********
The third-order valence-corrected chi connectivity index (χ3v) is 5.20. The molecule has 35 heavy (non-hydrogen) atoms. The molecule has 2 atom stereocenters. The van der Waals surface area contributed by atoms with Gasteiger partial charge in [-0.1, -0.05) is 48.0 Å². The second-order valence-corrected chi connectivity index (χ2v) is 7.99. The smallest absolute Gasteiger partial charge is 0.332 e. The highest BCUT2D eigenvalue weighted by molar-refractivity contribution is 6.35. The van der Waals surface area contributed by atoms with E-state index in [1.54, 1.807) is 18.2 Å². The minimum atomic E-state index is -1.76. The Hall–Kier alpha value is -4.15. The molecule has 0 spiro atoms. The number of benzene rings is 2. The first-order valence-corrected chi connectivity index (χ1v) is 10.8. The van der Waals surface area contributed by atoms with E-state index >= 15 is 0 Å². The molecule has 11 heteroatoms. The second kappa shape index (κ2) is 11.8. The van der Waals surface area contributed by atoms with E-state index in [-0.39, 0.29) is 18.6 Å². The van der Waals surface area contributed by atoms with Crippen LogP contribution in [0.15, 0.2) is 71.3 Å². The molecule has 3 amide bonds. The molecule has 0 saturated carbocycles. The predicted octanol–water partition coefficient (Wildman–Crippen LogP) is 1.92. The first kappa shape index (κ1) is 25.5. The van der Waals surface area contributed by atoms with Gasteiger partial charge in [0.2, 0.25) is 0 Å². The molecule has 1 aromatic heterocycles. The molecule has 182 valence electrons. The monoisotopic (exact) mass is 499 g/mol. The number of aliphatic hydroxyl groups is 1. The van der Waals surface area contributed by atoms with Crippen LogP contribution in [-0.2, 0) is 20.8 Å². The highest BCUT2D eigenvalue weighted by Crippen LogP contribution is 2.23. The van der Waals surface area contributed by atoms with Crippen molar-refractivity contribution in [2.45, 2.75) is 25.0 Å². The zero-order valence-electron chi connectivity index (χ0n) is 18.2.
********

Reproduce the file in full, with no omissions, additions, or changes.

The third-order valence-corrected chi connectivity index (χ3v) is 5.20. The molecule has 35 heavy (non-hydrogen) atoms. The molecule has 2 atom stereocenters. The van der Waals surface area contributed by atoms with Gasteiger partial charge in [-0.1, -0.05) is 48.0 Å². The second-order valence-corrected chi connectivity index (χ2v) is 7.99. The smallest absolute Gasteiger partial charge is 0.332 e. The highest BCUT2D eigenvalue weighted by molar-refractivity contribution is 6.35. The van der Waals surface area contributed by atoms with E-state index in [1.54, 1.807) is 18.2 Å². The minimum atomic E-state index is -1.76. The Hall–Kier alpha value is -4.15. The molecule has 0 spiro atoms. The number of benzene rings is 2. The first-order valence-corrected chi connectivity index (χ1v) is 10.8. The van der Waals surface area contributed by atoms with E-state index >= 15 is 0 Å². The molecule has 11 heteroatoms. The second kappa shape index (κ2) is 11.8. The van der Waals surface area contributed by atoms with E-state index in [-0.39, 0.29) is 18.6 Å². The van der Waals surface area contributed by atoms with Crippen LogP contribution in [0.15, 0.2) is 71.3 Å². The molecule has 3 amide bonds. The molecule has 0 saturated carbocycles. The predicted octanol–water partition coefficient (Wildman–Crippen LogP) is 1.92. The first kappa shape index (κ1) is 25.5. The van der Waals surface area contributed by atoms with Gasteiger partial charge in [0.2, 0.25) is 0 Å². The molecule has 1 aromatic heterocycles. The molecule has 182 valence electrons. The monoisotopic (exact) mass is 499 g/mol. The number of aliphatic hydroxyl groups is 1. The van der Waals surface area contributed by atoms with Crippen LogP contribution in [-0.2, 0) is 20.8 Å². The highest BCUT2D eigenvalue weighted by Crippen LogP contribution is 2.23. The van der Waals surface area contributed by atoms with Crippen molar-refractivity contribution in [2.45, 2.75) is 25.0 Å². The zero-order valence-electron chi connectivity index (χ0n) is 18.2.